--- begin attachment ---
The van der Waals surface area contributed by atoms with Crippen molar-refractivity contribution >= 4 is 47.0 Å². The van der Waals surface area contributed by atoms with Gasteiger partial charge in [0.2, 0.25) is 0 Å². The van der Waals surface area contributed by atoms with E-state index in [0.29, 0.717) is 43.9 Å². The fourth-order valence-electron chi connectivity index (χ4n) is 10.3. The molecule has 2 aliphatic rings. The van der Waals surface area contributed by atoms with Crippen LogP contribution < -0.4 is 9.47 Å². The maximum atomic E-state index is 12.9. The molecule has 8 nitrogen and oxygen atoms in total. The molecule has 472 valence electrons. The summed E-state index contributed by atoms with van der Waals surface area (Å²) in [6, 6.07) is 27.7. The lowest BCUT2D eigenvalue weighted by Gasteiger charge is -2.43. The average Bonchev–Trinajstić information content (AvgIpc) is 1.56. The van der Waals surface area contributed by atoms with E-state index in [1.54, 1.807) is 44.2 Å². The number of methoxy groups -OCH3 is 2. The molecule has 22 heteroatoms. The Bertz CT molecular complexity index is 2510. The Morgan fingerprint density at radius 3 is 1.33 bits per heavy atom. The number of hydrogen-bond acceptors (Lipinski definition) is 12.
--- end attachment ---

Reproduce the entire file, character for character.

The van der Waals surface area contributed by atoms with Crippen molar-refractivity contribution >= 4 is 47.0 Å². The van der Waals surface area contributed by atoms with Gasteiger partial charge in [0.2, 0.25) is 0 Å². The van der Waals surface area contributed by atoms with E-state index in [0.29, 0.717) is 43.9 Å². The fourth-order valence-electron chi connectivity index (χ4n) is 10.3. The molecule has 2 aliphatic rings. The van der Waals surface area contributed by atoms with Crippen LogP contribution < -0.4 is 9.47 Å². The maximum atomic E-state index is 12.9. The molecule has 8 nitrogen and oxygen atoms in total. The molecule has 472 valence electrons. The summed E-state index contributed by atoms with van der Waals surface area (Å²) in [6, 6.07) is 27.7. The lowest BCUT2D eigenvalue weighted by Gasteiger charge is -2.43. The average Bonchev–Trinajstić information content (AvgIpc) is 1.56. The van der Waals surface area contributed by atoms with E-state index in [1.54, 1.807) is 44.2 Å². The number of methoxy groups -OCH3 is 2. The molecule has 22 heteroatoms. The Bertz CT molecular complexity index is 2510. The Morgan fingerprint density at radius 3 is 1.33 bits per heavy atom. The number of hydrogen-bond acceptors (Lipinski definition) is 12.